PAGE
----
yep...therapy only works when they genuinely want it,and even then it's hit and miss.....i don't see any good coming out of interfering,except as above to intervene if the kids are at risk.....
I think cassanova, considering the field that he works in, has probably made an informed risk assessment in this instance. Regardless if his friend uptakes his advice here, a situation like this I feel is worthy of intervention, before something irreversible happens. What concerns me is how his friend is going to deal with it, if/when his 'loved one' finally commits to this 'other' guy. There is definite risk here imo, this friend isn't an unknown quantity, I don't think cassanova would have posted this original OP if he didn't consider it as such. You can but try.
coming from here,the land of therapy i've seen enough to question that....a few sessions with a therapist are unlikely to change any life long behaviors.....
They did mine ; )
So, I went there today and had a talk with them. I stuck to my plan and it didn't go well. He was cool, she was the one that had a problem with it.
She was highly offended, telling me I didn't know what I was talking about, that things are better than what others think between them, and that me and his family need to butt out. She also doesn't want him associating with me anymore. She also said "you are no longer welcome in MY house."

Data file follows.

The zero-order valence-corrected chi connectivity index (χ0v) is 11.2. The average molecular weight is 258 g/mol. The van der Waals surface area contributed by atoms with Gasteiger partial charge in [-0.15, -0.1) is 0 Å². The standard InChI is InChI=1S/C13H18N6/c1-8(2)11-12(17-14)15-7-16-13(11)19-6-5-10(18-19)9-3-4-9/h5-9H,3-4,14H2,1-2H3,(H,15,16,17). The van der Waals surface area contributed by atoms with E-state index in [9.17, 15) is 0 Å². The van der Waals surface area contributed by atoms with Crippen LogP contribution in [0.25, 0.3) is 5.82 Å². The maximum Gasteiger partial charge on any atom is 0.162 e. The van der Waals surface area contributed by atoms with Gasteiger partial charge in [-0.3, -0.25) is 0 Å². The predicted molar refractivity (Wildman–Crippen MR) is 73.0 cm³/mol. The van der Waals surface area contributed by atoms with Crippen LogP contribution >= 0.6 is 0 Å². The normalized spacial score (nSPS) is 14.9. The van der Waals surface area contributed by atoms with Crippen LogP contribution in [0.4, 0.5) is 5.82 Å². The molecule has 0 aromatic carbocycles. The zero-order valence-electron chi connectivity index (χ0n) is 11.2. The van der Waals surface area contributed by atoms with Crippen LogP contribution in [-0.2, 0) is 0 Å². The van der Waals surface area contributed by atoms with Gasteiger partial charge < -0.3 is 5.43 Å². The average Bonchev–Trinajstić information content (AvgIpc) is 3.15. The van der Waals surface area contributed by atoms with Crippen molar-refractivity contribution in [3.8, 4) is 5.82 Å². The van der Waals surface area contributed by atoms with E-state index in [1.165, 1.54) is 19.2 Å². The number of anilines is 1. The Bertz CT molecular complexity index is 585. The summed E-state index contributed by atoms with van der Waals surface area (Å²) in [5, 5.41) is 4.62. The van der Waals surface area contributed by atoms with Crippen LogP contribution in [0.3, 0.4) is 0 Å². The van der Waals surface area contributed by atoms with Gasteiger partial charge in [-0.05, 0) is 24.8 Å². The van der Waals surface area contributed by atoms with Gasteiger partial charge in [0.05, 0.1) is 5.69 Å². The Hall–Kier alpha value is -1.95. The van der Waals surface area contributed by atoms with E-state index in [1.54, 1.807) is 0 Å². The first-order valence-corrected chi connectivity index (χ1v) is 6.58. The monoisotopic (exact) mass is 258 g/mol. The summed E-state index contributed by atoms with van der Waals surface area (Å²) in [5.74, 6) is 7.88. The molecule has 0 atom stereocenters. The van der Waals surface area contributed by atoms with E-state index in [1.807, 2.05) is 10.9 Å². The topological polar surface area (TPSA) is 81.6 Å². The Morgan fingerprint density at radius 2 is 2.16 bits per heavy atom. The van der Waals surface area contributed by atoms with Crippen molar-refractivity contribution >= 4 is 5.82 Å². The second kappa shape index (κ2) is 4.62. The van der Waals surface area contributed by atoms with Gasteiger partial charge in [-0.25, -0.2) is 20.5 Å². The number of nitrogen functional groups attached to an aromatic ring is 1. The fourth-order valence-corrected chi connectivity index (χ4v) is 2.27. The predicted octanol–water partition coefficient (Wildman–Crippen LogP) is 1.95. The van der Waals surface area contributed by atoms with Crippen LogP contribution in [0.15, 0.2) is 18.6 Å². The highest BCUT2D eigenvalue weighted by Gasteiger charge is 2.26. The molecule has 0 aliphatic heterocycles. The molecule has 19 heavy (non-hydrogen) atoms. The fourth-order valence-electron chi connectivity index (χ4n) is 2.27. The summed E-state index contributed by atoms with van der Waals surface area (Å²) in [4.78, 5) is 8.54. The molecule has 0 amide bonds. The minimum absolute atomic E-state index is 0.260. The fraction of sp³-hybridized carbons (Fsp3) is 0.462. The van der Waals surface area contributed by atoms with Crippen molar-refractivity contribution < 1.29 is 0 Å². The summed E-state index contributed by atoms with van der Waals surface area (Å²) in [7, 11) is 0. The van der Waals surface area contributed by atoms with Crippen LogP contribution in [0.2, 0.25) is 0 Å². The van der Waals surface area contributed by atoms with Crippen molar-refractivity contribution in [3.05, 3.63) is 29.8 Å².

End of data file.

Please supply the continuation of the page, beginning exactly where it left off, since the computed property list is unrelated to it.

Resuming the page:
He was a lot mellower about it. He thanked me for the concern, reiterated to me why he keeps trying to work it out. Which was the same ole, same ole, "I love her," "I'm doing it for the kids," and classic "I'm afraid I won't get to see my daughter/she'll resent me for walking out like my other kids do" line of crap. He actually asked her why she said she doesn't want him associating with me anymore. Her reason, "He is like the others, trying to destroy our marriage!"
As I was leaving, per her demand, I pointed out (and made sure she could hear it) that we're not trying to destroy his marriage, she's been busted in her ways, and has now been called out on it and she feels threatened by that because we're trying to help you see it more clearly. I also pointed out that the house is both of theirs, not just hers as she made it sound.
He also said he's going to talk to her about not being able to remain friends with me. I believe him, though knowing her, I have a feeling she'll bury him. I'm actually okay with not being welcome there by her, because truth be told, none of us have ever really liked her, and I don't go over there that often anymore because of her.